Managing the microbes - the key to solving the global nitrogen crisis

   
   
 NUCELUS-UBNFCpr
04 Dec 2017 13:21:03.100

PA 276/17

Experts from the UK and Brazil have joined forces to address the challenges and opportunities for agricultural nitrogen science in Florianopolis, Brazil.

In the first meeting of its kind 24 leading experts from the UK and Brazil came together to find practical, low cost solutions that make more effective use of nitrogen (N) inputs in agriculture, while attempting to decrease N pollution losses to the environment either to the atmosphere or through the soil.

NUCLEUS led by Sacha Mooney, Professor of Soil Physics in the School of Biosciences at the University of Nottingham and UBNFC led by Ray Dixon, Professor of Molecular Microbiology at the John Innes Centre focus on improving nitrogen use efficiency from both the agronomic and biological perspectives. The workshop was funded by the Biotechnology and Biological Research Council (BBSRC) via the Newton Fund.

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Professor Mooney said: “While our two centres are following different approaches, the potential synergies are clear. In NUCLEUS we have shown that combinations of natural soil amendments and leguminous trees planted between crops have the capacity to provide similar quantities of nitrogen to that from artificial fertilizers. For important non-leguminous crops like maize and rice, UBNFC are isolating second generation bacterial inoculants that have great potential for supplying fixed N to plants when added to soil – although this is yet to be tested in the field.”

“We have developed new plans to exchange ideas and scientists in the coming year to test this combination of approaches. We are all really excited by the potential this offers.”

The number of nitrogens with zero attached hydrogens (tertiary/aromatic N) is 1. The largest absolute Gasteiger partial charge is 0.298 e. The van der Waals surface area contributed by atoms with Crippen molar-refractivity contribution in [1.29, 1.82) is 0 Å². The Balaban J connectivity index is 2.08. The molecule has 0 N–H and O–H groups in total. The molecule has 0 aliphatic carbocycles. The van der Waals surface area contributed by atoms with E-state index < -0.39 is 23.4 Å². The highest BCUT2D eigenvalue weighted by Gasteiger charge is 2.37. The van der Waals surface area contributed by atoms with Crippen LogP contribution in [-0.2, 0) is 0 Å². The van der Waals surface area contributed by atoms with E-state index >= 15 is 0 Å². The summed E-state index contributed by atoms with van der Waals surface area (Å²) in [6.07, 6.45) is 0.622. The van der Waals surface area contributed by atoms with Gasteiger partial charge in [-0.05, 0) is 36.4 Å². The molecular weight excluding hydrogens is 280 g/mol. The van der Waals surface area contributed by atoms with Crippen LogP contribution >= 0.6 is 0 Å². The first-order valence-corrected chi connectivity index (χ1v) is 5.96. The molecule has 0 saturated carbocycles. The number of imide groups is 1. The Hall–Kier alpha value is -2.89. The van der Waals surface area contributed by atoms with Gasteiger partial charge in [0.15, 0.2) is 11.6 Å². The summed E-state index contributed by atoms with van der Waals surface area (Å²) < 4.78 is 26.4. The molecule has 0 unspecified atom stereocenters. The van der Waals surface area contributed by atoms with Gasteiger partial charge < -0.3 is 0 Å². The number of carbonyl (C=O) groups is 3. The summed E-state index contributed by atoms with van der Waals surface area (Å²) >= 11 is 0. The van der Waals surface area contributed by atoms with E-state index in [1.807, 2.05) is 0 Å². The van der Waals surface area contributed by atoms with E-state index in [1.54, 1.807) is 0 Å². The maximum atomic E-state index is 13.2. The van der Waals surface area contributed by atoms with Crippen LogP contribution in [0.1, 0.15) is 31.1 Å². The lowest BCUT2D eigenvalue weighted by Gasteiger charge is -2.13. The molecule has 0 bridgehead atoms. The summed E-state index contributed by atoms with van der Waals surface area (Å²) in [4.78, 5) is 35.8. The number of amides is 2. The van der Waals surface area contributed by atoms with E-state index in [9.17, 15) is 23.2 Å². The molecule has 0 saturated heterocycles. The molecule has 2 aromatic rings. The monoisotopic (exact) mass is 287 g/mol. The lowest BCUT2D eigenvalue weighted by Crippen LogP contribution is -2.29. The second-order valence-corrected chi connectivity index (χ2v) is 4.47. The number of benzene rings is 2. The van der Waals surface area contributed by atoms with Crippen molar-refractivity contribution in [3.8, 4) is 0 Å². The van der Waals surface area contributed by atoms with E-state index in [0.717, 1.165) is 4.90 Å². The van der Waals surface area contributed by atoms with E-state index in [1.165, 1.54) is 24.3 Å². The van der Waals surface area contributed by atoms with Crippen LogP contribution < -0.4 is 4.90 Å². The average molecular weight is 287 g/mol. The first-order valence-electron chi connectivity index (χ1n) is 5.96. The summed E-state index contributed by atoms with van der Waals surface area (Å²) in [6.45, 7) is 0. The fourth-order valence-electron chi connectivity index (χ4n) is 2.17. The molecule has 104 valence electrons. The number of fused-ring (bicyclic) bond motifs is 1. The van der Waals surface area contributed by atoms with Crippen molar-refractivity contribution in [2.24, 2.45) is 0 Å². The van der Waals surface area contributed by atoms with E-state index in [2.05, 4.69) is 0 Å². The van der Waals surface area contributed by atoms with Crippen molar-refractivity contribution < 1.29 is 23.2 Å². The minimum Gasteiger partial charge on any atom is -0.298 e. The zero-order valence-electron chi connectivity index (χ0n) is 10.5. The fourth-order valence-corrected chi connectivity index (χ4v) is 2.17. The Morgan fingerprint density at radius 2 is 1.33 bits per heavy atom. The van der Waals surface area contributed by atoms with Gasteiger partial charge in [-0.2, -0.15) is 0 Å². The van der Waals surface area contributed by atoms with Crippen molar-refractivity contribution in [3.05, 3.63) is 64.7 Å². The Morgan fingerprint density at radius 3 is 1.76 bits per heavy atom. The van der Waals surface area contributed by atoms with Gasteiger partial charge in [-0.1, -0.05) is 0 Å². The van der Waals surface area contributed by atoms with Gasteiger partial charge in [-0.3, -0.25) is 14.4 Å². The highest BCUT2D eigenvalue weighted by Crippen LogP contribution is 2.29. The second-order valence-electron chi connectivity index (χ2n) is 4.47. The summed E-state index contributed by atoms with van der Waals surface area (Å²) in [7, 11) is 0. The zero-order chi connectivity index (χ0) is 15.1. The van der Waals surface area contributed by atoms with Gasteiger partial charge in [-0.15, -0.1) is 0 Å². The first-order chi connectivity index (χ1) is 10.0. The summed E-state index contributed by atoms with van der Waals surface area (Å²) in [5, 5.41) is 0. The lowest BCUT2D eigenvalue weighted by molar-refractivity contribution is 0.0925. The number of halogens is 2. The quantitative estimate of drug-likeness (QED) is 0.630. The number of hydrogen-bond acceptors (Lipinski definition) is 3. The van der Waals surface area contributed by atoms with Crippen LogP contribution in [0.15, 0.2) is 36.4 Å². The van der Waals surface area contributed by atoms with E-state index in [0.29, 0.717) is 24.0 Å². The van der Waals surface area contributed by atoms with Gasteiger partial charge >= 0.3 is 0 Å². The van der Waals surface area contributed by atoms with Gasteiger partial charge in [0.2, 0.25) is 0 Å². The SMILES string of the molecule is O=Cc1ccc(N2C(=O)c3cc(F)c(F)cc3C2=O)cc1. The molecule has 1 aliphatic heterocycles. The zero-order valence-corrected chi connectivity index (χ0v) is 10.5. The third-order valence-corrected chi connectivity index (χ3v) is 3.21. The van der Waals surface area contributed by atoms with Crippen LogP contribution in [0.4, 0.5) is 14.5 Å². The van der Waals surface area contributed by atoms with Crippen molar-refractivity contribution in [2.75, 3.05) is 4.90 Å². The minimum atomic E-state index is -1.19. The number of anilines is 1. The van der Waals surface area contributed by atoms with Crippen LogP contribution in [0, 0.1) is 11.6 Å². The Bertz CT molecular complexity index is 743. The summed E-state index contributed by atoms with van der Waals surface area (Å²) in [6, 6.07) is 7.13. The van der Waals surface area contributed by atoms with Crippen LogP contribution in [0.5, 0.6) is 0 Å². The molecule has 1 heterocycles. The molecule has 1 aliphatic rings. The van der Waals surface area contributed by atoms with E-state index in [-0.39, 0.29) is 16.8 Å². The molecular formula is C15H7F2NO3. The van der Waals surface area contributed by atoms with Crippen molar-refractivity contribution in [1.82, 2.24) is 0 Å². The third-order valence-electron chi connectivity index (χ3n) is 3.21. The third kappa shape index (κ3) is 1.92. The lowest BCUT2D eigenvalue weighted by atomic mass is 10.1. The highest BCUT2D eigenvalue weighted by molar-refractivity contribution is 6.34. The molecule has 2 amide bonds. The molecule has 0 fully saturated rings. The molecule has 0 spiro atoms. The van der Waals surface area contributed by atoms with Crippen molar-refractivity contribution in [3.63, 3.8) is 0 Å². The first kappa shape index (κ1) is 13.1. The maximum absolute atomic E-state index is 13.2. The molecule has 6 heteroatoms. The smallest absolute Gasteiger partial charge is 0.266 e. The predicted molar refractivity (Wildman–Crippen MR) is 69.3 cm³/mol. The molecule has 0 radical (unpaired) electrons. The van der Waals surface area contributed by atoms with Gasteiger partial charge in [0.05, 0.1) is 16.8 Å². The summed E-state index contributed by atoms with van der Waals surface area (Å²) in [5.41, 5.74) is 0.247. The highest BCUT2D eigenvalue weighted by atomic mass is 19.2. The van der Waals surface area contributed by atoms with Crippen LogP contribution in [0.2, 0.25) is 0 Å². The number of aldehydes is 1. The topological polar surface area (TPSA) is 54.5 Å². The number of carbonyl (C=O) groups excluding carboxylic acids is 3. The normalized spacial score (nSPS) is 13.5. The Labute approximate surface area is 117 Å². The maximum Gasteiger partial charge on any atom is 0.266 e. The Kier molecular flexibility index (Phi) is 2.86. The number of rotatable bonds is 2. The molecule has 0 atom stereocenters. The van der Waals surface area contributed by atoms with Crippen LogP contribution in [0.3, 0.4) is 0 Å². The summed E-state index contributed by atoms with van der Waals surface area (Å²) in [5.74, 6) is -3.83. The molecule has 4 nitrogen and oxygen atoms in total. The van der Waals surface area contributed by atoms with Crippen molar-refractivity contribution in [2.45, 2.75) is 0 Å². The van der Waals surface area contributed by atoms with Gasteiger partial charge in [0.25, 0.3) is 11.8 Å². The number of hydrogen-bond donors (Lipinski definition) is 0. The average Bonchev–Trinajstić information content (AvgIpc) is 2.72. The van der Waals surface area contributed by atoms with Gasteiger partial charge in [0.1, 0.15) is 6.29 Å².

The problem 

Explaining the problem of managing nitrogen in Brazil, Professor Ciro Rosolem from São Paulo State University and NUCLEUS lead in Brazil said: “Most tropical, weathered soils have low mineral N, and the introduction of legumes in crop rotation is one way to naturally increase soil N. However, heavy rainfall on fragile, tropical soils can lead to significant losses of N by leaching through the soil. The NUCLEUS project is seeking to understand which crop species are best at scavenging N from deeper in the soil and recycle it for the next crop, thus reducing the need for fertilizer inputs and improving nitrogen use efficiency.”

UBNFC is pioneering an alternative approach — biological nitrogen fixation (BNF). Professor Emanuel de Souza from the Federal University of Paraná and UBNFC lead in Brazil said: “We are using nitrogen-fixing bacteria as a sustainable source of fixed N. We believe this approach also has the potential to significantly reduce the input of chemical fertilisers in agriculture and mitigate the environmental and economic impacts of reactive nitrogen pollution.”

Mitigating the impact of nitrogen fertilisers

The meeting revealed the overlapping goals of the two research centres and identified several opportunities for collaboration that will develop the scientific and practical outcomes of the research for the benefit of Brazilian and UK agriculture.

Professor Dixon said: “We are very grateful to the BBSRC for supporting this meeting to explore synergies between the two UK-Brazil virtual joint centres on agricultural nitrogen. The outcome of our discussions has uncovered exciting new opportunities to mitigate the impact of nitrogen fertilisers on the environment and increase agricultural productivity in Brazil through enhanced use of biological nitrogen fixation and improved agronomic practices.”

The British partners for NUCLEUS are the University of Nottingham (including scientists from the Schools of Biosciences and Geography), the University of Aberdeen, Rothamsted Research, and Bangor University. Partners in Brazil include São Paulo State University, the University of São Paulo, the University of Western São Paulo, the Agronomic Institute of Campinas, Embrapa Rice and Beans, the Goiano Federal Institute, the Federal University of Goias and Maranhao Federal University.

The UK partners for UBNFC are the John Innes Centre, the University of Oxford, Aberystwyth University and the James Hutton Institute. Our Brazilian partners include the Federal University of Paraná, Embrapa Agrobiology, the Federal University of Rio de Janeiro, the State University of Norte Fluminense and the Federal University of Rio Grande do Sul.

NUCLEUS and UBNFC are funded by BBRSC in the UK and in Brazil via FAPESP (NUCLEUS)  and CONFAP (Fundação Araucária - UBNFC; FAPEG and FAPEM - NUCLEUS).

Story credits

More information is available from Professor Sacha Mooney, in the School of Biosciences at the University of Nottingham on +44 (0)115 951 6257, sacha.mooney@nottingham.ac.uk
Lindsay Brooke

Lindsay Brooke - Media Relations Manager

Email: lindsay.brooke@nottingham.ac.uk Phone: +44 (0)115 951 5751 Location: University Park

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